The “Green New Deal” introduced by Democrats last week seeks to work with farmers and ranchers to achieve “net zero greenhouse gas emissions.”
The resolution is nonbinding, which means it would create no new programs if it did pass Congress, according to the Hagstrom Report, but it is a framework for discussion, especially in the race for the Democratic presidential nomination.
The Food & Environment Reporting Network says one section of the resolution addresses agricultural production, calling for collaborative work with U.S. farmers and ranchers “to eliminate pollution and greenhouse gas emissions from the agricultural sector as much as is technologically feasible,” including by supporting family farming, investing in sustainable farming and land use practices that increase soil health, and “building a more sustainable food system that ensures universal access to healthy food.”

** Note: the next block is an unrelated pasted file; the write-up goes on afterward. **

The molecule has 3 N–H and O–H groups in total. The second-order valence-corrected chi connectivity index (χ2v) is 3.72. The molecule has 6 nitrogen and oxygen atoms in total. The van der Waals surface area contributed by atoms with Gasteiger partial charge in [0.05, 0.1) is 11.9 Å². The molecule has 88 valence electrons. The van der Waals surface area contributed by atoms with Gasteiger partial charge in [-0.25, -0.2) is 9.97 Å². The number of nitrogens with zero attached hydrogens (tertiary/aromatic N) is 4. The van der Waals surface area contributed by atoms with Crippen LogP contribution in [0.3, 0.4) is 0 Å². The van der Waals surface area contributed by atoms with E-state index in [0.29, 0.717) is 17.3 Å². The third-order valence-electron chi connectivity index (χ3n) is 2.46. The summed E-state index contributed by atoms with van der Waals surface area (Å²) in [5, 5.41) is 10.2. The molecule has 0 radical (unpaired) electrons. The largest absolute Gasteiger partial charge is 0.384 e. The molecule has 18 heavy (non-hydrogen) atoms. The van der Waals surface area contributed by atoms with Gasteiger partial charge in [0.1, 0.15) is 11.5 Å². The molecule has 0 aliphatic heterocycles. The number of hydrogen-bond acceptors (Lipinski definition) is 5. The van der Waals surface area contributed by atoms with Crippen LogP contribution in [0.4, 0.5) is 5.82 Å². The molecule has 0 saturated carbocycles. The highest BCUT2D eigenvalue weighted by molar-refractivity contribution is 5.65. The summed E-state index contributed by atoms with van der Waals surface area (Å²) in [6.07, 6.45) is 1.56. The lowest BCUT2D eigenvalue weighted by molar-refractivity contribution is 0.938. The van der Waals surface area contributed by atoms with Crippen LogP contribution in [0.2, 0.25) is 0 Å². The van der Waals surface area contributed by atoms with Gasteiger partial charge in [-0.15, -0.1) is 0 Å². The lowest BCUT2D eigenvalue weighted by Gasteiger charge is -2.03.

Rob Larew, senior vice president of public policy and communications for the National Farmers Union, says the organization understands “the need for action on climate change,” adding “NFU stands ready to work with Congress” to ensure that any federal legislation recognizes “what’s at stake for farm families and rural communities.”
The Green New Deal, however, isn’t expected to gain any approval from Republicans.